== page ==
Bullying in the Workplace

Although bullying does decrease after high school, you would probably be wrong if you thought that bullying never occurs at work, or in other aspects of adult life. Technology, such as emails, has made workplace bullying easier and quicker than ever before. It is very simple to bully colleagues by sending snide emails about them behind their backs, or sending abusive emails directly to them. Other forms of bulling, such as physical and sexual abuse, have also been known to occur within workplaces.

“My boss used to very nasty to me,” said secretary, Sandra (surname withheld). “She shouted at me in front of our colleagues, when she should have called me into her office. Once, she even sent me a passive aggressive email insulting my new haircut. She couldn’t even say it to my face.” Sandra doesn’t work for the same boss anymore, but she admitted that she has witnessed her former boss treating her new employee in the same manner. “It’s horrible. I tell her (the new employee) to speak to HR, but she’s too nice to do anything about it.”

Are Bystanders Bullies Too?

According to Eyes on Bullying (2008), some bystanders do not interfere with bullying because they believe it’s none of their business, they feel powerless, they don’t want to draw attention to themselves, they don’t know what to do and much more.

People who witness bullying have the ability to prevent it from happening. Sometimes, it can be very difficult to report these problems, especially if your friend is the bully. However, it might be helpful to think about how the person on the other end feels.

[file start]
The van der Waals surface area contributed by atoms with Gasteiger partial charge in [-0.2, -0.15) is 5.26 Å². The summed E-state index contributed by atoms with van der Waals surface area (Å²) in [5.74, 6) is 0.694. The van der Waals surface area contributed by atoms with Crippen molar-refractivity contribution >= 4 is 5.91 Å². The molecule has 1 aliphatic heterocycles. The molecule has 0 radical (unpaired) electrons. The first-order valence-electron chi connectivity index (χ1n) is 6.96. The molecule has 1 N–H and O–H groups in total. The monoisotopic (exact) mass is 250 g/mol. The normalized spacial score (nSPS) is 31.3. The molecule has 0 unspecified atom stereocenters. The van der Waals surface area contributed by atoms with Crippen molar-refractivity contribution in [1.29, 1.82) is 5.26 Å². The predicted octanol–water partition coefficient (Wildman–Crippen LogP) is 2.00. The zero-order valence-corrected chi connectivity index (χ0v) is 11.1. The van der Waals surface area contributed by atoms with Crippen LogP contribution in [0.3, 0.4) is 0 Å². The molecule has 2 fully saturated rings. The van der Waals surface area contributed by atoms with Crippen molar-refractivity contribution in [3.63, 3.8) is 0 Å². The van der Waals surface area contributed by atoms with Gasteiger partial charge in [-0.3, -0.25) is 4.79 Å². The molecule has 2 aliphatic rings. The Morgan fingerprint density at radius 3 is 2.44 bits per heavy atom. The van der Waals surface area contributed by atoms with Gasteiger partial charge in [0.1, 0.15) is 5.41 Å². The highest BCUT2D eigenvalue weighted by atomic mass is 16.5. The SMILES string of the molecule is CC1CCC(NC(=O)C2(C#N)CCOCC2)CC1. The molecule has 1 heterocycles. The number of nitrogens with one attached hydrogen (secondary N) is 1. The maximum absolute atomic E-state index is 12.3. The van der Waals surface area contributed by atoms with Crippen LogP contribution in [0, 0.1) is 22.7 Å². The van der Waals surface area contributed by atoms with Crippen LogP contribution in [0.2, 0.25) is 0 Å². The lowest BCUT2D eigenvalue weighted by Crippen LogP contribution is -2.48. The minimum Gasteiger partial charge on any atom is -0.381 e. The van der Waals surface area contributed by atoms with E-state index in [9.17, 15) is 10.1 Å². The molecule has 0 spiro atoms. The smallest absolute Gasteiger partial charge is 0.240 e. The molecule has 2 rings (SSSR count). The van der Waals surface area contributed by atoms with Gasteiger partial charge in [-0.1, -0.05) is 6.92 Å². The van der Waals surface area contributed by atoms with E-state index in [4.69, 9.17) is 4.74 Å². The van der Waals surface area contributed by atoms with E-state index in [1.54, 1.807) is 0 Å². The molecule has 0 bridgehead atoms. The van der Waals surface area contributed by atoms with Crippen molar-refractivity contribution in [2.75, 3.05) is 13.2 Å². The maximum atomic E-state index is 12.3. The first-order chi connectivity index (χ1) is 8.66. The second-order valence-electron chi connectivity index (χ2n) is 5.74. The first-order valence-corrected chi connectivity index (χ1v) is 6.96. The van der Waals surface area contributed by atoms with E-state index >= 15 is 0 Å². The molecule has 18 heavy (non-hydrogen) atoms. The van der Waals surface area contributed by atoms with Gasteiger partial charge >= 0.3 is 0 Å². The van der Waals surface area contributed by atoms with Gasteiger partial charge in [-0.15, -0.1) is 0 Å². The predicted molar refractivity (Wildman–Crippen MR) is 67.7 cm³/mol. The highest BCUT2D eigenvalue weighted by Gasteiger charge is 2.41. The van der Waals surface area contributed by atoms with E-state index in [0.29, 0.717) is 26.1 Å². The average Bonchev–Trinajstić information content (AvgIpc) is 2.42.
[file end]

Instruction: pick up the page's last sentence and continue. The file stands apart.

“I have witnessed bullying before, but I don’t think that makes me a bully,” said 19-year-old student, Katie (surname withheld). “I just didn’t want them to start bullying me.” Katie said that her friends don’t agree with her beliefs, but that this doesn’t bother her. “Everyone is entitled to their opinions,” she said.

Conclusion

Bullying continues to be a major issue. Although statistics have shown that bullying has decreased in recent years, this may be because many victims do not report many incidents. There’s a lot more awareness of bullying today, and it is very much frowned upon. However, we live in a society where technology allows bullies to violate their victims anonymously, quickly and easily. Bullies can be found everywhere, but they are particularly abundant in schools and workplaces. We need to do everything we can to stop bullying from occurring. We should to raise further awareness of these incidents by campaigning our opinions and thoughts. This may lead to schools and workplaces providing people with better support networks. We should also encourage bystanders and victims to report bullying to authoritative figures, so that they can prevent them from occurring in the future.

References

Eyes on Bullying, Bystander 2008, Eyes on Bullying website, viewed 4 June 2015,
<http://www.eyesonbullying.org/bystander.html>

Elise 2015. Personal interview

Katie 2015. Personal interview

Mama Mia, 1 in 5 Australian kids have experienced this. And the consequences can be devastating 2014, Mama Mia website, viewed 4 June 2015
<http://www.mamamia.com.au/news/cyberbullying-statistics-in-australia/>

Murphy, C 2015. Personal interview

No Bullying, Bullying Statistics in Australia 2014, No Bullying website, viewed 3 June 2015,
<http://nobullying.com/bullying-statistics-in-australia/>

Sandra 2015. Personal interview

Whitten, A 2015. Personal interview